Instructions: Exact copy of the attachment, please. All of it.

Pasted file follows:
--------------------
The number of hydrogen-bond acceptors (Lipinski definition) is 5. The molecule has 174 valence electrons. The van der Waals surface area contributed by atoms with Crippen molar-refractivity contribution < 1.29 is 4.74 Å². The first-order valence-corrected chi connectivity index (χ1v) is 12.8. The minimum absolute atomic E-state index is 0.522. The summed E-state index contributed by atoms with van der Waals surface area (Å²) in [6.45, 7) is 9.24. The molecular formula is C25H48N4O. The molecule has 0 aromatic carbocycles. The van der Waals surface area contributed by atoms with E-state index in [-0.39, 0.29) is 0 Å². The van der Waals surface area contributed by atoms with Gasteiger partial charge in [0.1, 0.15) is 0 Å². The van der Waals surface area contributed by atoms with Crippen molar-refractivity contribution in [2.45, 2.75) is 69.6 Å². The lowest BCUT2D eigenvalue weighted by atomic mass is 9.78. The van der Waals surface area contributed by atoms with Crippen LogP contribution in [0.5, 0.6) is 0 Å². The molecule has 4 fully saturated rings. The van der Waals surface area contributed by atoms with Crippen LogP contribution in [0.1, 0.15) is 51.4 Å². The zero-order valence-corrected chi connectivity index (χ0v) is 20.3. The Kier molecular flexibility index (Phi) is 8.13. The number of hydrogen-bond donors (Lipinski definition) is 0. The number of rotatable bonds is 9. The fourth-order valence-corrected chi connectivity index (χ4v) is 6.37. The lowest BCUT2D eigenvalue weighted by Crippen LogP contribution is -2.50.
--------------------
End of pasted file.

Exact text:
The number of hydrogen-bond acceptors (Lipinski definition) is 5. The molecule has 174 valence electrons. The van der Waals surface area contributed by atoms with Crippen molar-refractivity contribution < 1.29 is 4.74 Å². The first-order valence-corrected chi connectivity index (χ1v) is 12.8. The minimum absolute atomic E-state index is 0.522. The summed E-state index contributed by atoms with van der Waals surface area (Å²) in [6.45, 7) is 9.24. The molecular formula is C25H48N4O. The molecule has 0 aromatic carbocycles. The van der Waals surface area contributed by atoms with E-state index in [-0.39, 0.29) is 0 Å². The van der Waals surface area contributed by atoms with Gasteiger partial charge in [0.1, 0.15) is 0 Å². The van der Waals surface area contributed by atoms with Crippen molar-refractivity contribution in [2.45, 2.75) is 69.6 Å². The lowest BCUT2D eigenvalue weighted by atomic mass is 9.78. The van der Waals surface area contributed by atoms with Crippen LogP contribution in [0.5, 0.6) is 0 Å². The molecule has 4 fully saturated rings. The van der Waals surface area contributed by atoms with Crippen LogP contribution in [0.1, 0.15) is 51.4 Å². The zero-order valence-corrected chi connectivity index (χ0v) is 20.3. The Kier molecular flexibility index (Phi) is 8.13. The number of hydrogen-bond donors (Lipinski definition) is 0. The number of rotatable bonds is 9. The fourth-order valence-corrected chi connectivity index (χ4v) is 6.37. The lowest BCUT2D eigenvalue weighted by Crippen LogP contribution is -2.50.